The Port Milwaukee and The DeLong Company held a ground breaking ceremony for a nearly $35-million agricultural maritime export facility at Jones Island on October 13, the largest one-time investment in the port history since the 1950s.

Representatives from the Port, DeLong, and the City of Milwaukee were joined by Governor Tony Evers, U.S. Senator Tammy Baldwin, U.S. Representative Gwen Moore, federal, state and local officials, Port customers and stakeholders to celebrate the investment that will create jobs, support Wisconsin’s agriculture industry, and grow the regional economy.

“Vessels from all over the world can come to this property. The facility will open Wisconsin’s maritime and agricultural economies to new international markets for this commodity and many others,” said Adam Tindall-Schlicht director of Port Milwaukee. “We need to look at new opportunities at the heart of what Wisconsin is and what can grow our economy.”

The new facility, located on the west side of Jones Island, will be one of the first on the Great Lakes – St. Lawrence Seaway (GLSLS) system to handle various agricultural commodities via truck, rail and international vessel, including Dried Distillers Grains with Solubles (DDGs).

“As we build back better, we must continue to invest in our maritime economy,” said U.S. Senator Tammy Baldwin.

DDGs are an animal feed supplement derived as a byproduct of ethanol high in nutrients. The facility will open Wisconsin’s maritime and agricultural economies to new international markets for this and other products. Future service at the facility will also include the export of Wisconsin-grown soybeans, corn and grain.

“Milwaukee is the economic engine for our state, and for all the regions of Wisconsin to succeed we must be connected,” said Governor Tony Evers. “When we do connect those dots we are ensuring that every family and every community and every industry has the tools and resources to thrive.”

Because of a robust public-private partnership, the development is the largest one-time investment in Port Milwaukee in decades, going back to when the St. Lawrence Seaway was being built. As announced in February 2020, Port Milwaukee was one of the first nationwide grant recipients of the Port Infrastructure Development Program (PIDP) through the U.S. Department of Transportation. Additional facility funding has been provided by the Wisconsin Department of Transportation, Port Milwaukee, and The DeLong Company.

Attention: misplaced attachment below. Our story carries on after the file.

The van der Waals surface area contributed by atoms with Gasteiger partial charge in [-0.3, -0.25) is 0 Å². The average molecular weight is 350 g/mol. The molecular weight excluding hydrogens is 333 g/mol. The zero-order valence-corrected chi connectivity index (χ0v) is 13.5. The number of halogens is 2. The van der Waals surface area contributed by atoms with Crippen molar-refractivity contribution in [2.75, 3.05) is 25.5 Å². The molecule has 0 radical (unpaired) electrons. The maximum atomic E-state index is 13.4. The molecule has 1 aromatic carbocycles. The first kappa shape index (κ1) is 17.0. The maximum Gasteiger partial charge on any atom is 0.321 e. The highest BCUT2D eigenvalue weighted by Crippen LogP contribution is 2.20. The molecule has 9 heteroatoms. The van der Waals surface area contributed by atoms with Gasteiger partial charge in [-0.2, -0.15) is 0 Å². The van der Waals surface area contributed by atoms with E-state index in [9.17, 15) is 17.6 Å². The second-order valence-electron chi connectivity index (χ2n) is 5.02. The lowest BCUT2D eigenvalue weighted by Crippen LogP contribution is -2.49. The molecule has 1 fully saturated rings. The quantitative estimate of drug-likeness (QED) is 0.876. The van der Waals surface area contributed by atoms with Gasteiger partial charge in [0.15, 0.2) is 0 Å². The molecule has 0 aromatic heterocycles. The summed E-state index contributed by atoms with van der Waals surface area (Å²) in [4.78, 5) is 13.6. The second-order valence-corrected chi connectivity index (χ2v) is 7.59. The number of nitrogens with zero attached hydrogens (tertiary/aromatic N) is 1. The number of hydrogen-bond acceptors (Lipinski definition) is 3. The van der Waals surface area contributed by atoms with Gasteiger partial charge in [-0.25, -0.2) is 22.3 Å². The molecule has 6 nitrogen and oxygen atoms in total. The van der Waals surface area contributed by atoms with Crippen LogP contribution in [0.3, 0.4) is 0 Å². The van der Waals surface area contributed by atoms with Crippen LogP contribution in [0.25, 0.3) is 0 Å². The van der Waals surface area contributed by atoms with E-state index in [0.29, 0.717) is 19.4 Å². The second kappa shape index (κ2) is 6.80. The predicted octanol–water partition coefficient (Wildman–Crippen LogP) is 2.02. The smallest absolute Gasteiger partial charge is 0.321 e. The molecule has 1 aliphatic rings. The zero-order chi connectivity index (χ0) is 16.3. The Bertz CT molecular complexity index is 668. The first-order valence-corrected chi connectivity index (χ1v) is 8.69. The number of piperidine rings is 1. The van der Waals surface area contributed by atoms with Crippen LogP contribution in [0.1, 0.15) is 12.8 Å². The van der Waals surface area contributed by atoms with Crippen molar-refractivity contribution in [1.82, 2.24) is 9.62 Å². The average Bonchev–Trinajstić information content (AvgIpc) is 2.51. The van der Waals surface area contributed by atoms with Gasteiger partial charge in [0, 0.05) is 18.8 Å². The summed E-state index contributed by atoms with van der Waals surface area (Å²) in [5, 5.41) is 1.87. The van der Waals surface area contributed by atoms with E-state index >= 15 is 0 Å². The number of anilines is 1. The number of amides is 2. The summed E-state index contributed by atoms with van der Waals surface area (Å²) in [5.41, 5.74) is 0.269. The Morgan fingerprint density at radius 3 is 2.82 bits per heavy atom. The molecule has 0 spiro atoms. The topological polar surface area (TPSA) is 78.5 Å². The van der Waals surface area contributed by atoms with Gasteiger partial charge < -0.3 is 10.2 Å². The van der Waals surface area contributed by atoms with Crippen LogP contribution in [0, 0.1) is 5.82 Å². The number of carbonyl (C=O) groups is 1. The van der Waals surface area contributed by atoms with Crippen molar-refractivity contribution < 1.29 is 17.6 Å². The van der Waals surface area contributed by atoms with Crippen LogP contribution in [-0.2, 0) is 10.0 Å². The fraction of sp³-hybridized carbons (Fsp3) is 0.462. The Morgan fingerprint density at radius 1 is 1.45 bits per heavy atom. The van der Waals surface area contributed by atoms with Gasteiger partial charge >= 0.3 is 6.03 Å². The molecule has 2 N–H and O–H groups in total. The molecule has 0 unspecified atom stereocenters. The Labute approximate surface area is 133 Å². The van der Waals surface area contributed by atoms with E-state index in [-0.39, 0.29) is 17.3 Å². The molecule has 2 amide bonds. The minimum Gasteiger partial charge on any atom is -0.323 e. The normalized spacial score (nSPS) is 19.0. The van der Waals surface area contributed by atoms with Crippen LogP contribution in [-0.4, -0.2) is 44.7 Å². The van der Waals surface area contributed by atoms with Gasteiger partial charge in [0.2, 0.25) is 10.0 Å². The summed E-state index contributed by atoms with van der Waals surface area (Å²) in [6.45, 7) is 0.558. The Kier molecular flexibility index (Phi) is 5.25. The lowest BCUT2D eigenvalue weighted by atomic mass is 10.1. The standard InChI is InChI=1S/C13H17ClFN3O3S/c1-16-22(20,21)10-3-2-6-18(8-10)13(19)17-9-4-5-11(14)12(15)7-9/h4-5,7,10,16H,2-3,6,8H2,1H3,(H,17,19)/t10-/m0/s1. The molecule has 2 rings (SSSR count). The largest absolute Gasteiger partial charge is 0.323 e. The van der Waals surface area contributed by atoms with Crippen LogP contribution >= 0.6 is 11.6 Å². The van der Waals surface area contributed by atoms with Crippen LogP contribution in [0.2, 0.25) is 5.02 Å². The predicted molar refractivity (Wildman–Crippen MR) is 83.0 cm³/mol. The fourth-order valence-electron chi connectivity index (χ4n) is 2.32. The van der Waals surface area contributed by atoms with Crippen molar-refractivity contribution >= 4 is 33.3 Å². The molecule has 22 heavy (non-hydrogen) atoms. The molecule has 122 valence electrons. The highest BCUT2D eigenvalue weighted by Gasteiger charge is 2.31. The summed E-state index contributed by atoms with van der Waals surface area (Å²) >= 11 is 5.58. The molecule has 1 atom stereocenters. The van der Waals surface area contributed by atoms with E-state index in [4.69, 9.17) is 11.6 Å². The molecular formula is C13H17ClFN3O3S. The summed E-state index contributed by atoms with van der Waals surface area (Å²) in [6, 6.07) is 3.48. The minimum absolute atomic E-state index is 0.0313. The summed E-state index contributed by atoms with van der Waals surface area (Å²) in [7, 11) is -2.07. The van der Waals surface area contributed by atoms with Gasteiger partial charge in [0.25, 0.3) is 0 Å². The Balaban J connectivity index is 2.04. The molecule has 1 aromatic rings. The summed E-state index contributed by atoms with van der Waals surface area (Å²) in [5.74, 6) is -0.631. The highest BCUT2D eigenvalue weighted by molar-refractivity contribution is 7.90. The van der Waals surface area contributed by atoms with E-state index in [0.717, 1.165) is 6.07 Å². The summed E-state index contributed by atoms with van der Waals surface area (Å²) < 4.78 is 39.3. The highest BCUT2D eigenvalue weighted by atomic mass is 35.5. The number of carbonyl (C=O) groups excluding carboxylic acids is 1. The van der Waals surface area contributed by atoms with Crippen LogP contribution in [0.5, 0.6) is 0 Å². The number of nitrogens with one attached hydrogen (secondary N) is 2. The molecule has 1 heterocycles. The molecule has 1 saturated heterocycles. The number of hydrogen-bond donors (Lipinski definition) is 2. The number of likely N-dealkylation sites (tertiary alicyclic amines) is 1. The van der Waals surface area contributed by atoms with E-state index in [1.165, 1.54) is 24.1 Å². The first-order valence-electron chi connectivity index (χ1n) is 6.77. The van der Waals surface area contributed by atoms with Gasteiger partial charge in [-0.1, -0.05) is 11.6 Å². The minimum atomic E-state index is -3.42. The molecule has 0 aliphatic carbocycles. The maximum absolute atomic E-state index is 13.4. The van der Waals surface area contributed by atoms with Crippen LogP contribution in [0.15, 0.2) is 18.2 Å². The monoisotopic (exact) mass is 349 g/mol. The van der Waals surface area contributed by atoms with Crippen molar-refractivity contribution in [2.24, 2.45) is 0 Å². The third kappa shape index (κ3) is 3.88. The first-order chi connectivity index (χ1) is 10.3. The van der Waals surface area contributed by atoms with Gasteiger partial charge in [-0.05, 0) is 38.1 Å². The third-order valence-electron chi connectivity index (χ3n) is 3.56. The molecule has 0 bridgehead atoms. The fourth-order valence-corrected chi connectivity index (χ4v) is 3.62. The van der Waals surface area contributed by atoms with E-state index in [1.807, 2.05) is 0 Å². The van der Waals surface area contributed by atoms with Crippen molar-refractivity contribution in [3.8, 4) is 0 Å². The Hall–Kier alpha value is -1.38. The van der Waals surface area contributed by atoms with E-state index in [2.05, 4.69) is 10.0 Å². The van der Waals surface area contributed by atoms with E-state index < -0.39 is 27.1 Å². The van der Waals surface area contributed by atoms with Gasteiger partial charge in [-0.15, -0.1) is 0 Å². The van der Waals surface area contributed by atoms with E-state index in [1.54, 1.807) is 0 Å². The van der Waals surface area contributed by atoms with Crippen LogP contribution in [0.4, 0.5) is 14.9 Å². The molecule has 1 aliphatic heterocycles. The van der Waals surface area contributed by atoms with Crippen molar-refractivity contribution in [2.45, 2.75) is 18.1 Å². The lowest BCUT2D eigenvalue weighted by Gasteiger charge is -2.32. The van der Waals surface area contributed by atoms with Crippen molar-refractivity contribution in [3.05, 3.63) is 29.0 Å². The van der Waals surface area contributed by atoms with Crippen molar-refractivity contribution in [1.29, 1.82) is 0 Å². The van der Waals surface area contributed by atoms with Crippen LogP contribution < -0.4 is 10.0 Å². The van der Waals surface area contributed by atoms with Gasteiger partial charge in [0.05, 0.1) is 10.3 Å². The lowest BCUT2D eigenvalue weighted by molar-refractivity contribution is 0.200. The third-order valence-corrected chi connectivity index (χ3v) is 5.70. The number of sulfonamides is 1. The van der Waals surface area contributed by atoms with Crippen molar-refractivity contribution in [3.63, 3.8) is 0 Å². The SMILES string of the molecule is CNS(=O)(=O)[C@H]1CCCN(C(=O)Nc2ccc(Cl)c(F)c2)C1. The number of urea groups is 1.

“Milwaukee is an integral link in the Wisconsin economy. In this case, we are connecting Wisconsin agriculture with world markets,” Mayor Tom Barrett said in a statement. “The combined support from local, state, and federal officials affirms the importance of this development. DeLong’s arrival at Port Milwaukee is a great addition to the city’s marine commerce.”

Redevelopment of the property includes the demolition of out-of-date, underutilized structures and construction of upgraded mooring infrastructure, if required. A fabric building will be erected in place of the existing structure.

The transload facilities will consist of rail and truck gravity dump hoppers, connected with a conveyance system to transport the material into the fabric building. Inside the fabric building, a reclaim system will be installed to take stored material and convey it for bulk loading into the covered bulk material cargo vessel. Vertical storage structures will also be added to handle soybeans and grain.

The facility will have a storage capacity of 45,000 metric tons, and is expected to be fully operational by April 2023, coinciding with the annual start of Port Milwaukee’s international shipping season.

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Lee Matz